Stories We Like: Novels For Language Lovers
1580s, "church of a bishop," from phrase cathedral church (c.1300), partially translating Late Latin ecclesia cathedralis "church of a bishop's seat," from Latin cathedra "an easy chair (principally used by ladies)," also metonymically, e.g. cathedrae molles "luxurious women;" also "a professor's chair;" from Greek kathedra "seat, bench," from kata "down" (see cata-) + hedra "seat, base, chair, face of a geometric solid," from PIE root *sed- (1) "to sit" (see sedentary).
It was born an adjective, and attempts to cobble further adjectivization onto it in 17c. yielded cathedraical (1670s), cathedratic (1660s), cathedratical (1660s), after which the effort seems to have been given up.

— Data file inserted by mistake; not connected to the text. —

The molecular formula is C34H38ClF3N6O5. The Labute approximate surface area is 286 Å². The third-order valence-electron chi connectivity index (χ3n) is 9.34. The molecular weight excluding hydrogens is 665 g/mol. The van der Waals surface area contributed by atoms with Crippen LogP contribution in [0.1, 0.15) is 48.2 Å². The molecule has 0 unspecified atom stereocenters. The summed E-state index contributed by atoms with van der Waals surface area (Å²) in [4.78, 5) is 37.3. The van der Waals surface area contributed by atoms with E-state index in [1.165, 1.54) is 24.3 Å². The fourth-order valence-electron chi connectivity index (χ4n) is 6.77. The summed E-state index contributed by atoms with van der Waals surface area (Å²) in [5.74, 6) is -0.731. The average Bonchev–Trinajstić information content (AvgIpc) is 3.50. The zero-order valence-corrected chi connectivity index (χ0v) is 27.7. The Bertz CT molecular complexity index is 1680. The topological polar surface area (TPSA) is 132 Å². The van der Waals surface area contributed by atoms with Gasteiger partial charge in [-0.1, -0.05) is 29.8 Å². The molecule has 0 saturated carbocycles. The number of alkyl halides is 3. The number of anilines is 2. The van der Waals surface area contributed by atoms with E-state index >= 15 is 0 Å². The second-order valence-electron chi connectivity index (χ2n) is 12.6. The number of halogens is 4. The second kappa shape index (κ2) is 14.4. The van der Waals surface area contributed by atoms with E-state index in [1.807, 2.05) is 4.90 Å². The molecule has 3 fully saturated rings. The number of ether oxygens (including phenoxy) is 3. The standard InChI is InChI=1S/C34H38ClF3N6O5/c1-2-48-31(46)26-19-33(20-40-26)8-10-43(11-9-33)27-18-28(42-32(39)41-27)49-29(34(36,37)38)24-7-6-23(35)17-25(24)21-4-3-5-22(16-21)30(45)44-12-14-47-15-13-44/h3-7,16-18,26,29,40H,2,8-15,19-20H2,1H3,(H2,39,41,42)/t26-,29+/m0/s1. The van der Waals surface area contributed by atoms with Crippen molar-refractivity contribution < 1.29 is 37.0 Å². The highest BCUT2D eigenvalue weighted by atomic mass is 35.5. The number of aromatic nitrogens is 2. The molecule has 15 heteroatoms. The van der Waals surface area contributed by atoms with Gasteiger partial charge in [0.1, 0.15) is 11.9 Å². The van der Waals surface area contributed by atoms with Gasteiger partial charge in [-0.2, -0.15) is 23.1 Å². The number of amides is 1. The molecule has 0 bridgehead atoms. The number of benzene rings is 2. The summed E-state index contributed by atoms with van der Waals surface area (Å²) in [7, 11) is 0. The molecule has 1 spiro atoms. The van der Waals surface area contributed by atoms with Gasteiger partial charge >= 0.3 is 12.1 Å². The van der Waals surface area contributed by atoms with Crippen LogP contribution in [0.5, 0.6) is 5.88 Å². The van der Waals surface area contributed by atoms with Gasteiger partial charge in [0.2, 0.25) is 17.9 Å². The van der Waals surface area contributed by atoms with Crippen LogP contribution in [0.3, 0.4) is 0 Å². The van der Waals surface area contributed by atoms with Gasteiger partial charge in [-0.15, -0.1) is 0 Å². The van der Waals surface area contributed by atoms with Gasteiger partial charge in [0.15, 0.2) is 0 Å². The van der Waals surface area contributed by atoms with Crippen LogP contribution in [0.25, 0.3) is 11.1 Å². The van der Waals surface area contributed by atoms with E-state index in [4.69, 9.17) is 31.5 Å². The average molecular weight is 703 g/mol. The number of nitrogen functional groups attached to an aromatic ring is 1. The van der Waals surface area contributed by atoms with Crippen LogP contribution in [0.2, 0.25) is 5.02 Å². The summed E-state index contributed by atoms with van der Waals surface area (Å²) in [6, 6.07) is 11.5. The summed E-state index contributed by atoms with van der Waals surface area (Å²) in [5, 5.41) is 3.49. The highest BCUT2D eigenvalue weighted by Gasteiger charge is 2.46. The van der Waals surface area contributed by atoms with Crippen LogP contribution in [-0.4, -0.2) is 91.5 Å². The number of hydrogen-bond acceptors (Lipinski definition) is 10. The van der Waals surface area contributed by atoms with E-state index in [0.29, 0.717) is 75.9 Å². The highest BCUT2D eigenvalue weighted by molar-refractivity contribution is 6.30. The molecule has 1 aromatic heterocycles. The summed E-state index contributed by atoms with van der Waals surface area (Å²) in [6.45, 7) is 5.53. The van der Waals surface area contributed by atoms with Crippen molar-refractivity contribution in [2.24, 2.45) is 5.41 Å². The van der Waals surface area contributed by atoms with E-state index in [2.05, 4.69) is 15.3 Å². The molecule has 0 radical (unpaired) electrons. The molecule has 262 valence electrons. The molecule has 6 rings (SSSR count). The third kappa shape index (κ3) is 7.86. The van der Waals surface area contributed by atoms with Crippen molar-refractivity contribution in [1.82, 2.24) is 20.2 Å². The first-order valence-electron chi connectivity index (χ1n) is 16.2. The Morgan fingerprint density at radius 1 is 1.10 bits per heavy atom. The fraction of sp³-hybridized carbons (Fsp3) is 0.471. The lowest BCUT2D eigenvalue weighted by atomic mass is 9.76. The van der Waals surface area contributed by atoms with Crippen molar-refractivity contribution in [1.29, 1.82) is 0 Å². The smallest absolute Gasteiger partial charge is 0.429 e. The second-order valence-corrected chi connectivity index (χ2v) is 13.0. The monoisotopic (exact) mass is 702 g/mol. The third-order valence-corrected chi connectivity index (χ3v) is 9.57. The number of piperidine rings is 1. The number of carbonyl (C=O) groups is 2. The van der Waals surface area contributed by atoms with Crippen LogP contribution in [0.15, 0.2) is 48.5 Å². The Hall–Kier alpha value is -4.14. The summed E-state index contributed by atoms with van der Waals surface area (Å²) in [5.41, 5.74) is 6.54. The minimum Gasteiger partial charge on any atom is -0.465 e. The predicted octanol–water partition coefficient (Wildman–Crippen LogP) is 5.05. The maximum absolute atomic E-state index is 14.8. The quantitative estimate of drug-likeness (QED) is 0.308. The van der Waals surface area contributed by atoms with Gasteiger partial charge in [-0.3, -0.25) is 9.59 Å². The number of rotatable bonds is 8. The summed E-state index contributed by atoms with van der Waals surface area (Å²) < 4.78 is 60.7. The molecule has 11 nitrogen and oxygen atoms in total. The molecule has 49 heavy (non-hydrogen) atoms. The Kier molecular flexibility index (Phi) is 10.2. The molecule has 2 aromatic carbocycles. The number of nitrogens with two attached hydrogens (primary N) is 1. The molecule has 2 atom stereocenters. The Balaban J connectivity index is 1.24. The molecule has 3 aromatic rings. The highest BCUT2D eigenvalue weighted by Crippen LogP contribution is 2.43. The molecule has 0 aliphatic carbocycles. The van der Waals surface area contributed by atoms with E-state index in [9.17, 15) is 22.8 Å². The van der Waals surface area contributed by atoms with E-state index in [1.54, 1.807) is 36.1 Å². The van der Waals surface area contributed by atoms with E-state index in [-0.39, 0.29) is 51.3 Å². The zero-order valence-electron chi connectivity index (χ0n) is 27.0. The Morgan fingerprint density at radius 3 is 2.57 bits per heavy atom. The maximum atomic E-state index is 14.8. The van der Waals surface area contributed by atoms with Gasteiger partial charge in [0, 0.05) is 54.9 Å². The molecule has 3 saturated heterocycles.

A Christian church building in which a bishop has his official seat (cathedra is Latin for “chair”). A cathedral is usually large and imposing, and many cathedrals are important in the history of architecture. (See Chartres, Notre Dame de Paris, and Saint Paul's Cathedral.)
A church building in which a Christian bishop has his official seat; cathedra is Latin for “chair.” Cathedrals are usually large and imposing, and many have been important in the development of architecture. The building of a cathedral, especially in the Middle Ages, was a project in which the entire town took part. (See Chartres; Notre Dame de Paris; and Saint Paul's Cathedral.)